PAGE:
In our continous efforts to save the world and uncover the secrets of computer usage we now turn our attention to our recent password usage survey which reveals some interesting details about the usage of passwords such as how people manage them, how often they change them and the forgetfullness that seems to be a major part of using passwords!
For our new readers this isn’t the first time we’ve surveyed our SPAMfighter community. Previously we dwelved into Android security with a nifty Android security survey. We also took a look at aggressions and computers and also investigated reasons for slow PCs. Anyways, back to the password study. We had around 2.800 participants and are once again we are very happy with the turnout. Let’s look at the stunning Infographic that our creative team put together and discuss the findings.
Some of the findings from the Password usage survey:
76% have forgotten a password 2-10 times while others seem to forget passwords all the time. Now that is hardly surprising; we are only humans after all. What is a bit surprising though is that more than 60% never change their passwords at all or only do so when an app or site is asking them to. With all the focus on exposed passwords during 2012, e.g. the Yahoo voice hacking, the exposing of passwords at Twitter, and the 6.5 million exposed LinkedIn passwords, you would assume that more people are now updating their passwords on a regular basis!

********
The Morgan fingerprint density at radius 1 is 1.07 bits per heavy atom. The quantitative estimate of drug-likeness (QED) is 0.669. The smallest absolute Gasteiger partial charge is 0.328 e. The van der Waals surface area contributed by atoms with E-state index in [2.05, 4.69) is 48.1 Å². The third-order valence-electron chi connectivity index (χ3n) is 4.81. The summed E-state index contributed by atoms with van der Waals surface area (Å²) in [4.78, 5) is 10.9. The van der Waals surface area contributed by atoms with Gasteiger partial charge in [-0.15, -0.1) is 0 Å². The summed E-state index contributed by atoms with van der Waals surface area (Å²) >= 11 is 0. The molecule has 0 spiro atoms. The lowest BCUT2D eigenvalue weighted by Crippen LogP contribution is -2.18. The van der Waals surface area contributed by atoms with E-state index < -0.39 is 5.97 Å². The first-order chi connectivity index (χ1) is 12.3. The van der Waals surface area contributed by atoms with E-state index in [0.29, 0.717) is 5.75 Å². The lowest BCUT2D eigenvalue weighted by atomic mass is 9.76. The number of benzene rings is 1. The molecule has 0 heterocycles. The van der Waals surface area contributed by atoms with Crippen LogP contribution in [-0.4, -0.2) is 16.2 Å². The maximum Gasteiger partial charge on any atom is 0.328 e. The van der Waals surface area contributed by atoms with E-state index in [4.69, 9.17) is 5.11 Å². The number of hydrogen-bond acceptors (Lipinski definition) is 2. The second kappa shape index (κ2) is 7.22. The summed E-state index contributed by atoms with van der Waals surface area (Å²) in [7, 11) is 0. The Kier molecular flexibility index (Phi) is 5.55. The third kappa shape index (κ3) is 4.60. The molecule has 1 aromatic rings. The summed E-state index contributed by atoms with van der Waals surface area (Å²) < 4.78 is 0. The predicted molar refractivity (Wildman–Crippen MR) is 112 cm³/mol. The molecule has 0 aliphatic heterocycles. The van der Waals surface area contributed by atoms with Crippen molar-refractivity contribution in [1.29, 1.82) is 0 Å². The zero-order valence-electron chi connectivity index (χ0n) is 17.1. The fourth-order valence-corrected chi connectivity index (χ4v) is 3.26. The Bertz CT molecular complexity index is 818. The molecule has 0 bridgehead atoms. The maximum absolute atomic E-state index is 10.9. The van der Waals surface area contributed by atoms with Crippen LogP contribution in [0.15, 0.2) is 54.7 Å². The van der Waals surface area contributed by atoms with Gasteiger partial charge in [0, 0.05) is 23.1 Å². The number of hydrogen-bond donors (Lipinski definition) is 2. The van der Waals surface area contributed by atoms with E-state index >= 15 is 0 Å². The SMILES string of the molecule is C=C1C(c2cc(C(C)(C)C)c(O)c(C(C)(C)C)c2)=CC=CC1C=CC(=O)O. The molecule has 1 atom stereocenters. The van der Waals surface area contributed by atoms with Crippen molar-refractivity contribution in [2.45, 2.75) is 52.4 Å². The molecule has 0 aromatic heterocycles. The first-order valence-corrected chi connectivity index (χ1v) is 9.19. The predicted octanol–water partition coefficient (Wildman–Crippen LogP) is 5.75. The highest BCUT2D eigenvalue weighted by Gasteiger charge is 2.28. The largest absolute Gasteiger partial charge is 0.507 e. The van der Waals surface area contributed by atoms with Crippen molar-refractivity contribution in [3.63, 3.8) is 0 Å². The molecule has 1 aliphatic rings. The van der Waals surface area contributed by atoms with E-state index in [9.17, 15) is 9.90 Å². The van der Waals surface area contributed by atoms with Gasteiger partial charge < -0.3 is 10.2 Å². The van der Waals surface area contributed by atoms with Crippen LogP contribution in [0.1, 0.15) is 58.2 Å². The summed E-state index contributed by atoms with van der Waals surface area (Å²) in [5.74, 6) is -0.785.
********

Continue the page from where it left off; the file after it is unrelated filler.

40% of survey participants in the password usage survey are trusting their memory to keep track of passwords and almost as many use paper to store passwords on. While we don’t recommend the latter as your accounts are vulnerable to anyone who comes across the papers, the first solution also comes with a price; 64% of participants reuse the same passwords across all their accounts, which is also a dangerous strategy for maintaining the security of your online accounts. If hackers get a hold of your password for one service you are at risk of getting your account hacked everywhere else!
Luckily 55% use what they refer to as a complex password which is highly recommended. Don’t use the name of our dog or other easy to remember passwords such as “1234”, “qwerty” or even “password”. In addition, 60% of survey participants state that they are a bit concerned with the latest incidents of hacking and security breaches involving the exposure of passwords. What do you think here? If you are among those using insecure passwords or struggling to keep track of 15+ passwords you might have a look at a password manager.
Anyway, Let’s here your voice in the comments regarding the password usage survey